Nick Schofield Rides the (Sound) Wave of Ambient’s Increasing Popularity
Parallel to an increasingly chaotic world, there has been a swell in ambient music over the last year. The softly spun genre grew in popularity in the 1970s thanks in part to Brian Eno, but today artists like Joseph Shabason, Sarah Davachi, Kara-Lis Coverdale, and Nick Schofield are part of a new wave of composing ambient-style music known for its soothing and thoughtful arrangements.
“We are kind of in a renaissance of ambient music right now,” Schofield says over the phone while walking a Chihuahua on a sunny day in Gatineau. “I think that, largely, people are turning to music for new reasons—less for the storytelling or narrative element and more for the state of mind that it leads you towards.”
Until his late teens, Schofield’s primary instrument was the drums, and he’s currently a member of the Montreal-based electro-pop bands Best Fern and Saxsyndrum, and the collaborative neoclassical project Rêves sonores. He laughs while admitting that his interest in ambient, electronic, and contemporary classical music largely stems from wanting to pursue something that is the antithesis of drumming.
Schofield started composing ambient music to help him cope with insomnia and cites pioneering ambient composer Hiroshi Yoshimura as a primary source of inspiration. “It was [Yoshimura] and the simplicity of his keyboard works that opened my mind and made me realize that this is the type of music that I want to try creating,” Schofield explains.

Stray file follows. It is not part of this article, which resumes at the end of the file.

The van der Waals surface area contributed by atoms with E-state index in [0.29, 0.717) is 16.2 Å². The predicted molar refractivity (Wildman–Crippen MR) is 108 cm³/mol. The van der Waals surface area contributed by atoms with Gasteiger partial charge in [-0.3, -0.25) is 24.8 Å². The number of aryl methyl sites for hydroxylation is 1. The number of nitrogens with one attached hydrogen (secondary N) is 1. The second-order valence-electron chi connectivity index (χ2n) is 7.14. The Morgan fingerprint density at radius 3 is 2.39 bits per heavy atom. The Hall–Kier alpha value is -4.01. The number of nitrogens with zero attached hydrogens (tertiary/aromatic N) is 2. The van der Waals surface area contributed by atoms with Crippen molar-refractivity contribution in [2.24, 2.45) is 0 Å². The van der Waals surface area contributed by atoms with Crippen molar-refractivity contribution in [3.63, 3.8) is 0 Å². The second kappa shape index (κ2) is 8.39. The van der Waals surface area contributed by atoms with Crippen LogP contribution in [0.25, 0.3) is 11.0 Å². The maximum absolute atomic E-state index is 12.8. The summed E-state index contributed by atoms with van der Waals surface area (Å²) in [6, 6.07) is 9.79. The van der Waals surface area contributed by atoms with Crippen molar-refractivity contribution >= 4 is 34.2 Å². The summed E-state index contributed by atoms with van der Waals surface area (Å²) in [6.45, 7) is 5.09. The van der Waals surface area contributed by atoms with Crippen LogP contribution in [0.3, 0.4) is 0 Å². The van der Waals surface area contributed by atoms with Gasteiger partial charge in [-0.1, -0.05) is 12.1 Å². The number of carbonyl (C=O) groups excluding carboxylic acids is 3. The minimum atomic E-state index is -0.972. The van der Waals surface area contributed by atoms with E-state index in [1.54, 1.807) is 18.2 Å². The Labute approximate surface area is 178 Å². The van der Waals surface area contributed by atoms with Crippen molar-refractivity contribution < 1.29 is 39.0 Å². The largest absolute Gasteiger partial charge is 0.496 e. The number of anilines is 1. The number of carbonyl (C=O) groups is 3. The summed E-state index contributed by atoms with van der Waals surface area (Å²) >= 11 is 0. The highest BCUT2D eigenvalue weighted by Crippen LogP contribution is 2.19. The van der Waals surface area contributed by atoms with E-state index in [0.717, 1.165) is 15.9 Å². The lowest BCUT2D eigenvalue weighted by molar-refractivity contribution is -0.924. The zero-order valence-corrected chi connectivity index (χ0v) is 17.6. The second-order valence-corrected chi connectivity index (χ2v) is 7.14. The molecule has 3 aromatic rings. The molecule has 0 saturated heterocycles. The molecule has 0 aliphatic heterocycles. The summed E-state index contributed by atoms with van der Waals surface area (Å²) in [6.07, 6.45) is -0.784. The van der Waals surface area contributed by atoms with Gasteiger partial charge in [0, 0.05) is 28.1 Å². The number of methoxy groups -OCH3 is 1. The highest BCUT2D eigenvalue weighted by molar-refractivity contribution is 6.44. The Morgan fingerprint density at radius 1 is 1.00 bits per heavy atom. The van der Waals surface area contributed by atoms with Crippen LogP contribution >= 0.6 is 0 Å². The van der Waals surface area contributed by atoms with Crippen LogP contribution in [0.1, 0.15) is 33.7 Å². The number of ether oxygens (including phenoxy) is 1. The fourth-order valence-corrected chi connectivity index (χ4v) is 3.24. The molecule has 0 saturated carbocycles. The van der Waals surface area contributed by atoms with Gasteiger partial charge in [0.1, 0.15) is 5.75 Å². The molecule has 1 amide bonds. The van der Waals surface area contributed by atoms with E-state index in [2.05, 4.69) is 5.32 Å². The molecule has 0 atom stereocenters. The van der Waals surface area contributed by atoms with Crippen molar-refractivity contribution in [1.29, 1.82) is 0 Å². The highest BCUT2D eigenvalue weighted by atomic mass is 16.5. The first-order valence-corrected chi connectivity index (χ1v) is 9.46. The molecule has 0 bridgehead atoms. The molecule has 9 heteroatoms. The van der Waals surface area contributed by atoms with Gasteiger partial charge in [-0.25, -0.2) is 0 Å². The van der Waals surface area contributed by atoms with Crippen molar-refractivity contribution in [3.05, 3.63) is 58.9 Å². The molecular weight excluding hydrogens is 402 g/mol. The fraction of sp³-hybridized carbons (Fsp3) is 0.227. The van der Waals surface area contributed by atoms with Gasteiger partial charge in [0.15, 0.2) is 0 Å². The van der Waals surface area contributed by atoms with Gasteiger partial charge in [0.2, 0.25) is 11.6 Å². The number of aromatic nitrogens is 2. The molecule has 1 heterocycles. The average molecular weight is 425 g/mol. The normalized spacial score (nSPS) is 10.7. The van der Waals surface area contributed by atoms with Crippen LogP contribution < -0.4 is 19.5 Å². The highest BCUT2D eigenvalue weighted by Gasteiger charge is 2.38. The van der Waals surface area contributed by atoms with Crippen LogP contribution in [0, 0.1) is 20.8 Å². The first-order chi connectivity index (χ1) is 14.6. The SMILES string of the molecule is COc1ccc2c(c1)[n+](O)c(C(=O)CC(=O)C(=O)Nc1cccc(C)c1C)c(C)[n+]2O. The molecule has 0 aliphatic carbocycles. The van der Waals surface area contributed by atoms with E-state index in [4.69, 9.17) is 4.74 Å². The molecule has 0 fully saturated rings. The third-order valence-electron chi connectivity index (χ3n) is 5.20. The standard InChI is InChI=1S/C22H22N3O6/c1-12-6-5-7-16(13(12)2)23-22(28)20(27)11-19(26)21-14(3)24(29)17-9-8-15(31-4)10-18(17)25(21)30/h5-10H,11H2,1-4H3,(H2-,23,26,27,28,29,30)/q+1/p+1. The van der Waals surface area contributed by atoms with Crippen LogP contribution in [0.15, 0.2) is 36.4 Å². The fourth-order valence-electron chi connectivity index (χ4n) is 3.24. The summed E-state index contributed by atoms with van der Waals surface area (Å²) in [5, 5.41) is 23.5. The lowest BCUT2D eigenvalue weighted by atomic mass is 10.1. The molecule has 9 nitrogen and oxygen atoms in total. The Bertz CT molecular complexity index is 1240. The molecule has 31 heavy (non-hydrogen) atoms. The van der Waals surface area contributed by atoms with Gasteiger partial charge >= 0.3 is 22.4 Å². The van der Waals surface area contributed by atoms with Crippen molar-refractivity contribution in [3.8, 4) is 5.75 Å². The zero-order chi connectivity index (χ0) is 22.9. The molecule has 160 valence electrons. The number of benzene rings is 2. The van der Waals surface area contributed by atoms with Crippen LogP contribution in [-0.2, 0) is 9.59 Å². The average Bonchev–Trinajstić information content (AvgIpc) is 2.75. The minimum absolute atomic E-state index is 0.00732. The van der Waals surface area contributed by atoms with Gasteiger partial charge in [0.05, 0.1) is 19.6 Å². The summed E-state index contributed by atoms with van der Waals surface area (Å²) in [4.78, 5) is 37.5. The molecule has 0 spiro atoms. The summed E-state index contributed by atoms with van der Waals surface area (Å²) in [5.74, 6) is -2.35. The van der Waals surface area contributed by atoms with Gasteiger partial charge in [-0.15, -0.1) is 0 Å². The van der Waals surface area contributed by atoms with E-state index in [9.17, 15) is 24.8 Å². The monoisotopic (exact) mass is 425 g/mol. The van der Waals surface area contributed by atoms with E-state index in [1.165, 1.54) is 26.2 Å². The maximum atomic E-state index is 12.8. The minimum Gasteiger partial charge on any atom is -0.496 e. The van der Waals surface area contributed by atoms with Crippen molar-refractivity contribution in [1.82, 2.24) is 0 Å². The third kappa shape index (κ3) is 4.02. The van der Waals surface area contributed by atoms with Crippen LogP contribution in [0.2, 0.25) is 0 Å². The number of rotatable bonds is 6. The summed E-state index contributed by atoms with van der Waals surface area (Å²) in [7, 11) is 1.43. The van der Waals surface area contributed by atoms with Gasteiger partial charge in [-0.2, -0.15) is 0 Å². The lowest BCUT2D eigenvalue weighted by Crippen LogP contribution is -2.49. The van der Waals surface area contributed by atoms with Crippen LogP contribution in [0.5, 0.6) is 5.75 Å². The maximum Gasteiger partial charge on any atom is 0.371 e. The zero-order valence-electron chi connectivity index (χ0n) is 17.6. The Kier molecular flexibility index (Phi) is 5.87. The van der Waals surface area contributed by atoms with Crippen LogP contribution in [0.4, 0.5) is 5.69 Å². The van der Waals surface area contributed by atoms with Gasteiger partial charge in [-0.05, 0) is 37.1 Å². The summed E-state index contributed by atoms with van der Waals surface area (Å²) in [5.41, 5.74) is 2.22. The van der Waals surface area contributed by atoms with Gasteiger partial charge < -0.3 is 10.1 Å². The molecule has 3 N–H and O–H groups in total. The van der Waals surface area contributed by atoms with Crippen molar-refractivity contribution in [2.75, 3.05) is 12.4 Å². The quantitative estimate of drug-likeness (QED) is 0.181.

In 2018, Schofield released his first collection of ambient works, Water Sine, which is full of birds singing, trickling water, and minimalist synth melodies. Released this February, Schofield’s latest solo record Glass Gallery was inspired by the National Gallery of Canada and reflects the intricacies of both the art within the gallery and the building itself.
“I remember when I started studying electroacoustic at Concordia University, I visited the gallery and I had a very poignant thought that has always stuck with me: what would be the music that I could create that could hang on the walls of the gallery,” says Schofield, whose weekly visits to the gallery in March 2019 motivated him to make Glass Gallery.
“Obviously music does not hang on the walls, but I thought, what music would accompany this space and be the sonic equivalent to the paintings? So in March 2019, I got to really channel the feeling of the architecture and almost sonically convey some of the inspirational paintings that really resonated with me.”
Ultimately, Schofield says, he likes to create music that puts his mind at ease and helps him stay focused, and he feels grateful that his tranquil works can help others as well.
“For my music, I’m happy if it’s something you sip your morning coffee to, or [Glass Gallery] came out in February and many friends said that they went for a winter walk while listening to the album, and for me, that’s a beautiful scenario for the music to be experienced in,” he says. “I think that for the most part, I just want the music to resonate in a person’s life.”
Photography by Christopher Honeywell.